The duty to provide 50 labourers had been imposed on the Jewish Council in Latowicz. They were were then sent to a forced labour camp in the village of Chyżyny, 7 km away. The camp was located in four barracks on the Świder River. Polish peasants convicted of failing to deliver a contingent and Jews from Latowicz, Otwock, Parysów and Warsaw were detained there. The prisoners were used for land reclamation work[1.6].
In November 1941, the Germans established a ghetto in Latowicz. The ghetto was probably not fenced, but it was forbidden to leave its area. In a letter to the Jewish Social Self-Aid, the members of the Jewish Council informed: “One cannot trade at all, because even leaving our town as ‘closed for Jews’ is not allowed”[1.7].
In December 1941, the Germans deported about 230 Jews from the Jeruzal community to Latowicz. The displaced - deprived of their homes and opportunities to earn a living - were in an extremely difficult situation. More than half of them had no means of subsistence, some suffered from various diseases. The influx of the deportees worsened the already dramatic housing situation [1.8].
From April 1942, 27 Jewish workers from Latowicz walked the slave labour camp in Kuflewo every day. Their daily food ration consisted of 200 g of bread and swede soup. The Jewish Council of Latowicz also tried to help them[1.9].
In the spring of 1942, there were about 700 Jews in Latowicz. The situation of people imprisoned in the ghetto was dramatic. A letter sent on 29 April 1942 by the Jewish Council to the headquarters of the Jewish Social Self-Aid gives a clear testimony to this fact. At the end of the handwritten letter, there were words underlined and end with an exclamation mark: “Save us!”. This is the last letter from Latowicz that has survived in the Archives of the Jewish Historical Institute [1.10].
The extermination of the Jewish population of Latowicz took place on 14 October 1942. On that day, the Germans forced the ghetto inhabitants to leave the town. They were led on foot through Siennica and Kołbiel to the railway station in Pilawa. They were all killed in the gas chambers of the Treblinka death camp.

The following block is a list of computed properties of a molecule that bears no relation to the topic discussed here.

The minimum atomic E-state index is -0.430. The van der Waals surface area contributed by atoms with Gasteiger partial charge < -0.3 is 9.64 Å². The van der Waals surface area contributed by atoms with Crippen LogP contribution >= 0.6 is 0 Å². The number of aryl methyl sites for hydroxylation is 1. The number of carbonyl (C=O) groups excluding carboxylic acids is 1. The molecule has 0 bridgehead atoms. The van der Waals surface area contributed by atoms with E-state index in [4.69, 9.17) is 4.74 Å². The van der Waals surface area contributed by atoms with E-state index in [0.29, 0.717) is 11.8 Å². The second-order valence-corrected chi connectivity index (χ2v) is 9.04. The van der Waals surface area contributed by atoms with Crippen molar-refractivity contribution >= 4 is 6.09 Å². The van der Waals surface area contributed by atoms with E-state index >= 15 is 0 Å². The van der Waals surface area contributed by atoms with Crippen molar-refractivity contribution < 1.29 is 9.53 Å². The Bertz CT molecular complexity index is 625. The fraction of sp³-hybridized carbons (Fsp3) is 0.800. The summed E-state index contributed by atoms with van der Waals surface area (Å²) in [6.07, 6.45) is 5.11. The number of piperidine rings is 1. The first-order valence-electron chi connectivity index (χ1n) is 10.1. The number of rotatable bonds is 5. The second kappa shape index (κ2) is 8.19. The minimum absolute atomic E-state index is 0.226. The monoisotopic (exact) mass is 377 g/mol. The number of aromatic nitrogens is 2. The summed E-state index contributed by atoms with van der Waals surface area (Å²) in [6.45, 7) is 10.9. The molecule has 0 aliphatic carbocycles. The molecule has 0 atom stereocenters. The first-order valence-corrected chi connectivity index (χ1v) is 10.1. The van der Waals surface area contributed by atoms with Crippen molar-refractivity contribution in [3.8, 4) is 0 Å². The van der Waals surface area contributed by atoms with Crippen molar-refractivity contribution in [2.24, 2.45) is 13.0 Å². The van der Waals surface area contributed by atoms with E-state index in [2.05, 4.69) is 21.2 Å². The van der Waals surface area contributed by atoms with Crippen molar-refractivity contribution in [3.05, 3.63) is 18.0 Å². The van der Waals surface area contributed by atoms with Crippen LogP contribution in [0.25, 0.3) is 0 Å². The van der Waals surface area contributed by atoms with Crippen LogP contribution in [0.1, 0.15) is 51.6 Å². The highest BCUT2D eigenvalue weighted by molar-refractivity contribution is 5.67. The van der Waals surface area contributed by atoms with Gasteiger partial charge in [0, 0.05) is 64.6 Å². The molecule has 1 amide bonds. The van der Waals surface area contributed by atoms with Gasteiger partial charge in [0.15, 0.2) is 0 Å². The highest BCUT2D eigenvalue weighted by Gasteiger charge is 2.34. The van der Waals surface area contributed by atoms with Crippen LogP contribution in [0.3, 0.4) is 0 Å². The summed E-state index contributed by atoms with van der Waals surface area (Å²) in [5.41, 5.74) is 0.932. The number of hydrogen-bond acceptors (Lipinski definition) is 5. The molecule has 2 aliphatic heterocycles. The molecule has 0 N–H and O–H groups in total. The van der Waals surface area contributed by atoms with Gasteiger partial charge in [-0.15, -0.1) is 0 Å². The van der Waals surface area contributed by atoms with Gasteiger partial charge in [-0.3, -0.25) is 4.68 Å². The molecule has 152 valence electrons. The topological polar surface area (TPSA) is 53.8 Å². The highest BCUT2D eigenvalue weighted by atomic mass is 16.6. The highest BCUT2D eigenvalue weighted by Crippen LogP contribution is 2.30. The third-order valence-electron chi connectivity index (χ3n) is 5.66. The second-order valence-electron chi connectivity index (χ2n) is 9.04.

After the liquidation of the ghetto, some Jews hid in Latowicz and its surroundings. From the autumn of 1942 to January 1943, a nine-year-old girl of an unknown name, the daughter of Adam Tannenbaum, before the war the owner of the “Elmar” factory in Warsaw, was given shelter by 21-year-old Helena Palewicz, a Home Army (Polish: Armia Krajowa) soldier. Having escaped from Warsaw, the girl used her assumed name: Elżbieta Jaworska. As a result of the denunciation, the girl and Helena Palewicz were put into custody in Latowicz, and later in Mińsk Mazowiecki. Probably, thanks to bribing the Germans, they both managed to regain their freedom. In January 1943, the girl returned to Warsaw and, after the end of the war, she emigrated to France[1.11].
In 1943, Iza Edelszajn came to Latowicz several times. However, she was known here and could not stay in the village for longer[1.12]. In nearby Strachomin, a man was hiding, probably under the assumed name of Paweł, who was able to wait until the end of the war. A tragic fate met 17-year-old Szmulek Brawerman hiding in a haystack in the village of Waliski with the help of Poles. In April 1944, Zofia K. denounced the boy, who, after being taken to Latowicz, was shot by Police of the General Government.
In May 1944, Fiszel Goldman, who was hiding near the village of Starogród, came to the Latowicz police station. During one of his trips to collect food, he was stopped by a peasant, Jan L., who, together with Józef K. and Stanisław Z. led Goldman to Latowicz. While in custody, Fiszel Goldman got a hacksaw from someone, sawed through the bars and escaped. However, when he was on his way back to his forest hideout, he was shot and buried in Budziska. The three peasants who captured F. Goldman were tried in 1953 and were sentenced to prison. In another trial, the aforementioned Zofia K. from the village of Waliski was also sentenced to 5 years and 6 months in prison.